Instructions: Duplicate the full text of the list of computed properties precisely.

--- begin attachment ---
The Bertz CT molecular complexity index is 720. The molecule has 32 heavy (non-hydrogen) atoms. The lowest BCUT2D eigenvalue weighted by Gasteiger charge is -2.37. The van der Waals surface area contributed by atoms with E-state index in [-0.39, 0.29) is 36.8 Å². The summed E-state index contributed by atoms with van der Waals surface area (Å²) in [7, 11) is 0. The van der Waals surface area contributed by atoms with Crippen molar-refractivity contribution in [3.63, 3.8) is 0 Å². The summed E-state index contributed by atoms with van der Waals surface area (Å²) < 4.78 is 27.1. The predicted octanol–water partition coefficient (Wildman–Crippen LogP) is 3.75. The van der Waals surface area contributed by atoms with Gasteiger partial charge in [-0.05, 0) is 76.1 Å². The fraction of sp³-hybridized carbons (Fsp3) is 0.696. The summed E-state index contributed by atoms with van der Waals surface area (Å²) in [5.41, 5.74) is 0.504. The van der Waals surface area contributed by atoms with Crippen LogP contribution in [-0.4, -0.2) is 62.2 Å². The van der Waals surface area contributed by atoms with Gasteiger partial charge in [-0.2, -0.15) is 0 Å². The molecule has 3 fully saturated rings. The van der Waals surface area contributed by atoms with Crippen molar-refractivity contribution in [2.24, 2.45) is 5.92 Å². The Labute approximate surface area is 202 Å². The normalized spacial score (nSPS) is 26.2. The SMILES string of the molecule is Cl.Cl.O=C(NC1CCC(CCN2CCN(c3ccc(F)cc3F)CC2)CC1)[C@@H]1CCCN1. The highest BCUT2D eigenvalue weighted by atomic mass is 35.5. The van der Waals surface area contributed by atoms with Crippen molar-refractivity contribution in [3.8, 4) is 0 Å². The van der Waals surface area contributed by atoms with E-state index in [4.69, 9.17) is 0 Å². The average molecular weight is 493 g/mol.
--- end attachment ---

The Bertz CT molecular complexity index is 720. The molecule has 32 heavy (non-hydrogen) atoms. The lowest BCUT2D eigenvalue weighted by Gasteiger charge is -2.37. The van der Waals surface area contributed by atoms with E-state index in [-0.39, 0.29) is 36.8 Å². The summed E-state index contributed by atoms with van der Waals surface area (Å²) in [7, 11) is 0. The van der Waals surface area contributed by atoms with Crippen molar-refractivity contribution in [3.63, 3.8) is 0 Å². The summed E-state index contributed by atoms with van der Waals surface area (Å²) < 4.78 is 27.1. The predicted octanol–water partition coefficient (Wildman–Crippen LogP) is 3.75. The van der Waals surface area contributed by atoms with Gasteiger partial charge in [-0.05, 0) is 76.1 Å². The fraction of sp³-hybridized carbons (Fsp3) is 0.696. The summed E-state index contributed by atoms with van der Waals surface area (Å²) in [5.41, 5.74) is 0.504. The van der Waals surface area contributed by atoms with Crippen LogP contribution in [-0.4, -0.2) is 62.2 Å². The van der Waals surface area contributed by atoms with Gasteiger partial charge in [-0.2, -0.15) is 0 Å². The molecule has 3 fully saturated rings. The van der Waals surface area contributed by atoms with Crippen molar-refractivity contribution in [2.24, 2.45) is 5.92 Å². The Labute approximate surface area is 202 Å². The normalized spacial score (nSPS) is 26.2. The SMILES string of the molecule is Cl.Cl.O=C(NC1CCC(CCN2CCN(c3ccc(F)cc3F)CC2)CC1)[C@@H]1CCCN1. The highest BCUT2D eigenvalue weighted by atomic mass is 35.5. The van der Waals surface area contributed by atoms with Crippen molar-refractivity contribution in [3.8, 4) is 0 Å². The van der Waals surface area contributed by atoms with E-state index in [4.69, 9.17) is 0 Å². The average molecular weight is 493 g/mol.